The Aprilia SR 150 has always been lauded for its benchmark performance, and a look at the SR 160’s larger and more powerful motor suggests that the bar may have been pushed higher. However, our tests reveal otherwise.
In the transition to comply with BS6 norms, the cubic capacity of the air-cooled single has gone up slightly, from 154.8cc to 160cc, via an increase in the stroke from 58.6mm to 60.6mm. Meanwhile, the carburettor has been replaced with a fuel-injection system. The result of this is a 0.84hp increase in power and a 0.7Nm increase in torque.
The new BS6 engine sounds similar to the outgoing BS4 unit at idle.
Crank up the engine and you’ll notice that it sounds similar to the BS4 unit at idle, despite the addition of the secondary catalytic converter. However, once you set off, you’ll find that the scooter feels notably smoother, and it remains that way until you cross the 70- 80kph mark. This smoothness, however, has come at the cost of the initial punch off the line that made the previous scooter a bit more exciting. This reduced feeling of urgency reflects in our performance tests as well. Clocking 7.96sec in the 0-60kph sprint, the SR 160 is 0.49sec slower than the SR 150 we tested last year. Nevertheless, it remains India’s quickest scooter, albeit by a slim margin over the 125cc scooters such as the BS6 Suzuki Access (0-60kph in 8.08sec).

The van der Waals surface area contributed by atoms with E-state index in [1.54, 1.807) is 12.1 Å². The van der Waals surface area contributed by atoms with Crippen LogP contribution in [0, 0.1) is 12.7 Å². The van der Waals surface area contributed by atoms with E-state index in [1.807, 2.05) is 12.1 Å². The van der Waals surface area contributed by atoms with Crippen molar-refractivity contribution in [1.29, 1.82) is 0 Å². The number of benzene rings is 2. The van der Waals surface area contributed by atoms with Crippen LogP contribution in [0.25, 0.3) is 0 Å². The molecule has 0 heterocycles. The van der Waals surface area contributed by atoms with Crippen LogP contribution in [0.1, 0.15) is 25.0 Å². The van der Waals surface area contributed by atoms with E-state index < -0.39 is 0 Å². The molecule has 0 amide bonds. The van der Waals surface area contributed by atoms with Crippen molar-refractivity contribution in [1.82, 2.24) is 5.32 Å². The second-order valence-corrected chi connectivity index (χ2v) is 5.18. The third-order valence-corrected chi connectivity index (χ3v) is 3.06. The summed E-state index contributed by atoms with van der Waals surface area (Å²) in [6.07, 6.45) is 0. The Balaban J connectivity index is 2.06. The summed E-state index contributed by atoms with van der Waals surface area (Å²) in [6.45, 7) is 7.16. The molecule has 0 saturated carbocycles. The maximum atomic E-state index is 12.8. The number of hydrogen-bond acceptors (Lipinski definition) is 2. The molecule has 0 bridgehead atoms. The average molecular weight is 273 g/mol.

As far as top speed is concerned, the SR160 managed to nudge past 90kph on the speedometer. Corresponding to the Vbox numbers, it is great to see that the speed displayed is now quite accurate and Aprilia has finally fixed the massive speedo error issue that exaggerated the SR 150’s top speed.